Around 40 per cent of Antarctica’s ice shelves have significantly shrunk over the last 25 years, scientists said on Thursday, in findings the European Space Agency said were “alarming”.
The melting saw 71 of Antarctica’s 162 ice shelves lose mass from 1997 to 2021 – of which 68 posted a “statistically significant” reduction, according to the study published in the journal Science Advances on Thursday.
Scientists said the losses went beyond the ice shelves’ normal fluctuations and added to evidence of how human-caused climate change is affecting Antarctica.
“We expected most ice shelves to go through cycles of rapid, but short-lived shrinking, then to regrow slowly. Instead, we see that almost half of them are shrinking with no sign of recovery,” said lead author Benjamin Davison, research fellow at the University of Leeds.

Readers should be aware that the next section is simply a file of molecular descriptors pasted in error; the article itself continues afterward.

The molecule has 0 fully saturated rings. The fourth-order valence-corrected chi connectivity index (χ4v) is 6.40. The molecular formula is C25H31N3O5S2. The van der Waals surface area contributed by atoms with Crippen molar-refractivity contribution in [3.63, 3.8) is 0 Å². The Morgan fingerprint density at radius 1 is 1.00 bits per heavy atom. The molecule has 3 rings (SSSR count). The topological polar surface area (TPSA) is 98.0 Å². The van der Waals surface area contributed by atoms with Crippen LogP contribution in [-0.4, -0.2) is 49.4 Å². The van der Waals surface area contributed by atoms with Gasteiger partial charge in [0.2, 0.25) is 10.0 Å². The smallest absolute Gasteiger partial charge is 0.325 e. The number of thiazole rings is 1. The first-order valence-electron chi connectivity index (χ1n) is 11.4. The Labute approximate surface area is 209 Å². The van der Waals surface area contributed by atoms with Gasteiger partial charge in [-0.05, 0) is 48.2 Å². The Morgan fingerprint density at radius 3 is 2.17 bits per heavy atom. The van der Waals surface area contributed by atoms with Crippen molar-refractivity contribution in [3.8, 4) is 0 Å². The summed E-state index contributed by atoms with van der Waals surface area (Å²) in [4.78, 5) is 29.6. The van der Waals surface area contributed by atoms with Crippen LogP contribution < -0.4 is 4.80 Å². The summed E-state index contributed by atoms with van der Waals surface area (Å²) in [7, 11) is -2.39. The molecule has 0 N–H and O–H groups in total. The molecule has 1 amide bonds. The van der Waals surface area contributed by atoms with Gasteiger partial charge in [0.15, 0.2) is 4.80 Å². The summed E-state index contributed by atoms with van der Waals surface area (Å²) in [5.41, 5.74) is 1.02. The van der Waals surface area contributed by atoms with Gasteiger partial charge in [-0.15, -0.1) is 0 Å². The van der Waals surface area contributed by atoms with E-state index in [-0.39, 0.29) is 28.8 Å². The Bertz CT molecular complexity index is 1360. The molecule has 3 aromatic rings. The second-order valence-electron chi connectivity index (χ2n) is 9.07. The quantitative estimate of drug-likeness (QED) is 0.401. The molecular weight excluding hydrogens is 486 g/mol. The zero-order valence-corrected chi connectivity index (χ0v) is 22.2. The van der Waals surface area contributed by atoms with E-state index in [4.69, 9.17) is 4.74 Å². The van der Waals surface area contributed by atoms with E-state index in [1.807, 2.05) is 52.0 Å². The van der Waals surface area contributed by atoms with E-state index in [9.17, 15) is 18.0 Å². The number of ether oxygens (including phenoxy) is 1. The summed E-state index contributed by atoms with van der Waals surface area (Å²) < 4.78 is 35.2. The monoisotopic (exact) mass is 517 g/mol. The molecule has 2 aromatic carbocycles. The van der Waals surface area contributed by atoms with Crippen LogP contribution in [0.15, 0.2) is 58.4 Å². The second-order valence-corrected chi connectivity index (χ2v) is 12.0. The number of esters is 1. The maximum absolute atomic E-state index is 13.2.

During the studied period, the scientists found 29 ice shelves gained mass and 62 did not change significantly.
The scientists said 48 of the ice shelves had lost more than 30 per cent of their mass during the 25-year period.
A key driver of the melting was ocean currents and winds on Antarctica’s western side, pushing warm water under the ice shelves.
Ice shelves are floating platforms of ice that surround the Antarctic continent, helping to protect and stabilise the region’s glaciers by slowing their flow into the ocean.
Large ice shelf melts unleash fresh water into the ocean – which could have knock-on effects on ocean circulation, said the European Space Agency, whose satellite radar images were used in the study.
Initial data published last month showed sea ice that packs the ocean around Antarctica has hit record low levels this winter, adding to scientists’ fears that the impact of climate change at the southern pole is ramping up.
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